This appellate court finds that the provisions of section 368(2) of the Civil Obligations Act should be applied to this specific case, namely that in a situation where one party has fulfilled the contract in full or in part, that party has the right to receive what it has given – in this instance, EUR 11,000 …”

12. On 2 January 2015 the applicant lodged a constitutional complaint, arguing that the second-instance judgment had violated her right to a fair trial. On 18 November 2015 the Constitutional Court dismissed the applicant’s complaint as ill-founded. That decision was received by the applicant on 8 December 2015.

13. The applicant complained, under Article 6 § 1 of the Convention, that the second-instance court’s judgment had lacked adequate reasoning and had been contrary to the Supreme Court’s case-law on the matter.


A. Admissibility

14. The Government submitted that the applicant had failed to exhaust domestic remedies in that she never lodged a reply to L.K.’s appeal or an extraordinary appeal on points of law. In that connection, the Court notes that, according to section 359 of the Civil Procedure Act, the parties are not required to submit a reply to the appeal and there are no legal consequences if they fail to do so. Moreover, the Court has already held that an extraordinary appeal on points of law is not an effective remedy capable of addressing complaints which do not concern divergent domestic case-law (see Mirenić-Huzjak and Jerković v. Croatia, no. 72996/16, § 54, 24 September 2019). In any event, the Constitutional Court did not declare the applicant’s constitutional complaint inadmissible for non-exhaustion of legal remedies but held that her complaint was manifestly ill-founded. By doing so, the Constitutional Court implicitly accepted that the applicant’s complaint had satisfied the formal criteria of exhaustion of remedies, and the Court sees no reason to hold otherwise (see Bjedov v. Croatia, no. 42150/09, § 48, 29 May 2012).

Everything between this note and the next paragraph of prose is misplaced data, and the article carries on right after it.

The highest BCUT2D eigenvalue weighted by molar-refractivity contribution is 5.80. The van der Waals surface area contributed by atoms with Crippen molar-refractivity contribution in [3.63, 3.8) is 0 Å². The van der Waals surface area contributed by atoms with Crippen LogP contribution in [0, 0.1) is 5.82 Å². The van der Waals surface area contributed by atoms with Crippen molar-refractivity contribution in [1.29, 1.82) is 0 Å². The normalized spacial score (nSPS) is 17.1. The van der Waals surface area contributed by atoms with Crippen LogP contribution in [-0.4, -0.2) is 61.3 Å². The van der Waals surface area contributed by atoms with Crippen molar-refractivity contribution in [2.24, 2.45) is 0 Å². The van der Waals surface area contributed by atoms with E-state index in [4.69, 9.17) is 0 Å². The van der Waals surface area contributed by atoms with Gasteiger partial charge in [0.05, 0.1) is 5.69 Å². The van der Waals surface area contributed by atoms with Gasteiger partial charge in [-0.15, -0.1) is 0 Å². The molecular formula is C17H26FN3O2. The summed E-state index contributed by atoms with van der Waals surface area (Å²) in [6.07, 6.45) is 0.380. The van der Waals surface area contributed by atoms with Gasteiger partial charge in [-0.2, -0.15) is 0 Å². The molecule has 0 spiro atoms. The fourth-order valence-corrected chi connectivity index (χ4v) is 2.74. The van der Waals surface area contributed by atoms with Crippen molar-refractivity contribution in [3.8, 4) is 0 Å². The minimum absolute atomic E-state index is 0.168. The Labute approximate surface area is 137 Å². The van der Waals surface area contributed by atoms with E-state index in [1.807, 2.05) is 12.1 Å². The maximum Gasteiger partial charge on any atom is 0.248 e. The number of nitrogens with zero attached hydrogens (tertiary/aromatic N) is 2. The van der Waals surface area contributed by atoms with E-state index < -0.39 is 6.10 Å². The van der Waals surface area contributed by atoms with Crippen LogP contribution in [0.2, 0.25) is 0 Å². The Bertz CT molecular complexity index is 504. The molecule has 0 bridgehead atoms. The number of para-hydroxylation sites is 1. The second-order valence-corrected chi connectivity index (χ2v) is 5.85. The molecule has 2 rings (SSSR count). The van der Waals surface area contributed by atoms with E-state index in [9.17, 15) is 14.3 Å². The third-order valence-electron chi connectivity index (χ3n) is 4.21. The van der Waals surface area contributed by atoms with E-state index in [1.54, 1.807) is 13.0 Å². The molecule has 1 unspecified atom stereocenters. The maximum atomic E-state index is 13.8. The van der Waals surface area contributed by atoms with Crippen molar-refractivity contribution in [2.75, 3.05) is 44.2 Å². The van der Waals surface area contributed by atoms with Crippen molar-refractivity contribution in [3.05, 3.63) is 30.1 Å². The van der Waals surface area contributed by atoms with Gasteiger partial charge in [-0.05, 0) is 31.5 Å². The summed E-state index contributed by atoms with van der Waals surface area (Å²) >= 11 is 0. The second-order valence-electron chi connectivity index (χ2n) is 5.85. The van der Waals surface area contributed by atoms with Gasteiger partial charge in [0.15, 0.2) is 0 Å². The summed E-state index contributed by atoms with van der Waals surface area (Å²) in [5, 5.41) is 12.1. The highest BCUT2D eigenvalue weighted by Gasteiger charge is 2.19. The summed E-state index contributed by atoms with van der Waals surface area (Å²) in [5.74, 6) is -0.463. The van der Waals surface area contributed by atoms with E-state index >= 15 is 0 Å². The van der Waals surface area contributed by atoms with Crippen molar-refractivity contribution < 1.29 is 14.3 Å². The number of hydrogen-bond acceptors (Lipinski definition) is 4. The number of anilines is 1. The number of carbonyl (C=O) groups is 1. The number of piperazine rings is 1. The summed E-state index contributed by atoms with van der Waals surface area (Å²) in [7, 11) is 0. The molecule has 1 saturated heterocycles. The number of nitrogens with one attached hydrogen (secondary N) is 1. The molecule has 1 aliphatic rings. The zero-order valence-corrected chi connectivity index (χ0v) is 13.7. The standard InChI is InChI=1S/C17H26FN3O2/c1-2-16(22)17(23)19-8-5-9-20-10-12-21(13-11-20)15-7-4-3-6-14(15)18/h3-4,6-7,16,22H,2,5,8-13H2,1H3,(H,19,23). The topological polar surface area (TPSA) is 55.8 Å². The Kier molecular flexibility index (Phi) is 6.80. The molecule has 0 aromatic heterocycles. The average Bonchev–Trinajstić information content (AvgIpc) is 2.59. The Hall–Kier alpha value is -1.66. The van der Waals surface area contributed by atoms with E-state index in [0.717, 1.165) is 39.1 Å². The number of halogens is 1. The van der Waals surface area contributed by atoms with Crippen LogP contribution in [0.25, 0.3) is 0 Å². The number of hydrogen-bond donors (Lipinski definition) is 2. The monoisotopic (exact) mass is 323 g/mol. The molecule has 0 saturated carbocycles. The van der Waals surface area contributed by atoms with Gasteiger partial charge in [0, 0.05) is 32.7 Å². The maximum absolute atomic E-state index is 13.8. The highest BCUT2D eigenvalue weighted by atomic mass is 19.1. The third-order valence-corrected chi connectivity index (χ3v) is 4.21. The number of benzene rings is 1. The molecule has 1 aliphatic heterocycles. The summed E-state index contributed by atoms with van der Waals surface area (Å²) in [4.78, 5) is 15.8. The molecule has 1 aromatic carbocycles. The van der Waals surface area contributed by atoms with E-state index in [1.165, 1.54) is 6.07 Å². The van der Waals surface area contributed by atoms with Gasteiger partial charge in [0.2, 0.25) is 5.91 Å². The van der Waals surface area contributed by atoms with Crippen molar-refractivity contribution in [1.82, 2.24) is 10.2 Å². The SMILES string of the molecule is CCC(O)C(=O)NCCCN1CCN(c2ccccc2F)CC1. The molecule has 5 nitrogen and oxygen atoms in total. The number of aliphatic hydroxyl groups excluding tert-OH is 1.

15. The Court thus rejects the Government’s objections. It further notes that the applicant’s complaint is not manifestly ill-founded within the meaning of Article 35 § 3 (a) of the Convention. It also notes that it is not inadmissible on any other grounds. It must therefore be declared admissible.

B. Merits

16. The general principles concerning the obligation for the courts to give sufficient reasons for their decisions have been summarised in Anđelković v. Serbia (no. 1401/08, § 24, 9 April 2013), and Petrović and Others v. Montenegro (no. 18116/15, § 41, 17 July 2018).

17. The Court reiterates that Article 6 of the Convention cannot be understood as requiring a detailed answer to every argument (see Van de Hurk v. the Netherlands, 19 April 1994, § 61, Series A no. 288). If, however, a submission would, if accepted, be decisive for the outcome of the case, it may require a specific and express reply by the court in its judgment (see Hiro Balani v. Spain, 9 December 1994, §§ 27-28, Series A no. 303‑B, and Ruiz Torija v. Spain, 9 December 1994, §§ 29-30, Series A no. 303‑A).